Monthly Archives: December 2015

Monthly Humble monthly: december edition

Recently (november 2015), humble bundle decided to have a subscription based bundle: instead of buying a game bundle, you opt in for a flat fee (12 USD) and you got a surprise package.

I like this concept as it forces to discover and try new games while limiting the budget impact to almost nothing. Games are redeemed on steam, which is for me currently the most efficient distribution platform (with lots of efforts on linux gaming as a nice bonus). I was quite reluctant at beginning as I already own a whole bunch of cheap-ish games from steam sales or humble bundle packages (and they tend to have the same game included in many packages), but the cheap price got me.

After 2 bundles, I can say that I’m overly satisfied with this. Here is a quick review of what I got and how I felt.


  • Legend of Grimrock 2: old fashioned RPG, was on my wish list. Tried it, didn’t really play, seems that it requires some good hard core attention to detail
  • Towerfall Ascension
  • Besiege: was on my wishlist, it’s kerbal space programs on catapults: built your siege weapon and conquer the town (or die winning a Darwin award). Not tried yet, but clearly a nice one.
  • Valkyria Chronicles: a weird japanese mix between storyline, manga and fps. Played the tutorial, was not really convinced.
  • Lethal League: not tried
  • SanctuaryRPG: Black Edition. Not tried yet.
  • Saints Row IV: already had it from a previous bundle, never really played it. Seems a funny FPS, not really politically correct.


  • Banished. Hard-core city building game. Reminds me of settlers for the game mechanics: you act on your population by asking to build dedicated buildings and specializing your settlers. There is no colonization/war part, only economical survival. So far, seems pretty tough and fun, really for hard core gamer. Kinda like Eve online is spreadsheets in space, that one is very likely sheets in settlement.
  • Rust: MMO survival game, seems awesome, was on my wishlist, not tried yet. Games seems to be plagued by gankers and fairly hard, will see…
  • Chroma Squad: not tried yet
  • Neon deluxe edition: not tried yet
  • Company of Heroes 2 + add-on: not tried yet, seems to be a commando-like game, very strategic. Will probably give it a try over x-mas vacations.
  • PayDay 2: the games seems to have a lots of potential for fun team playing. The offline/single player mode involves playing with stupid bots and is not fun at all. Either I missed something(but I tried hard) or the game is just made only for multi. As I’m unlikely to find 3 friends to play with me, probably not going to use this one much.

Overall, for very little investment (24$), I got a bunch of games I personally wanted and some recent blockbusters titles. The ratio quality/price is awesome and if they manage to keep this track, this is an awesome deal,  much higher quality in my opinion than the average humble bundle.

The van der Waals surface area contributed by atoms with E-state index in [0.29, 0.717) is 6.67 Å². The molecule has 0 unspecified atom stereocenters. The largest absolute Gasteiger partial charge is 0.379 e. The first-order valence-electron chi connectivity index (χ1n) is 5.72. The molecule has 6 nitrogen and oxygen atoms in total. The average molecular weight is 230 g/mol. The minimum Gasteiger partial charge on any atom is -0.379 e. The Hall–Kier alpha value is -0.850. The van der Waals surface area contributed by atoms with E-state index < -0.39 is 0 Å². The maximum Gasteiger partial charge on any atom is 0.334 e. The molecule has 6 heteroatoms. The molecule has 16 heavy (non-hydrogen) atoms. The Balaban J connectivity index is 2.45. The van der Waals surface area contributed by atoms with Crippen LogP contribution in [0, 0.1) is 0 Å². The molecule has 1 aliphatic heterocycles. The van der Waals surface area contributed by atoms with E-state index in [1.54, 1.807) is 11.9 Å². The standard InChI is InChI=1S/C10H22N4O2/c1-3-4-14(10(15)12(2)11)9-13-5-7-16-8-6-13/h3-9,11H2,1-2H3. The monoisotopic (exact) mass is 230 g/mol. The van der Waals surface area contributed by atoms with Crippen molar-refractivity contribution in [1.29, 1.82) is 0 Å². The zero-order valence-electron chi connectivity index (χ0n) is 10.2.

This however points the fact that with a job and a family, getting 5+ games a month is just too much of me to try playing it. If someone wants to sneak at my profile, I can be found on steam as Darkbruce.


Windows or Android

I got yesterday a nice old-ish tablet that was not working any more. Namely, a Nexus 7 first generation which was flat-lined (and previously made snow on the screen, which is never a good sign in our all-digital era). After some random thoughts and lots of internet searching/buttons fumbling/battery disconnecting/cables checking, it finally decided to recharge and work. I thought I was out of the murky waters. How naive of me!

The next steps includes upgrading various incremental versions of android : 4.0 -> 4.1 -> 4.2  -> 4.3 -> 4.4 -> 5.0 -> 5.1. I might not remember all of them, obviously. The funny part is that each reboot had to “optimize” my apps (meaning some of them disappearing / changing completely).

This led me to think that there are various similarities between modern phones with android and older computer with windows:

  • each first tuesday of the month, your heart is beating from fear of losing your device by side effect of a system update
  • You have to update steps by steps
  • It’s randomly crashing (due to poor quality third party software, often due to overly complex APIs)
  • It’s awfully energy hungry
  • Each major update confuses the user with an “improved interface” and “shinier” graphics

What Android did nicer:

  • we don’t have a shared library mess (or at least, it’s not directly visible)
  • no driver mess and decent app isolation, meaning most of the time, kernel survives the userland mess

What windows did better:

  • backward compatibility : I can still run some 20 years old applications (some of them at least)
  • longevity : Windows 95 lasted a good 10 years, so did XP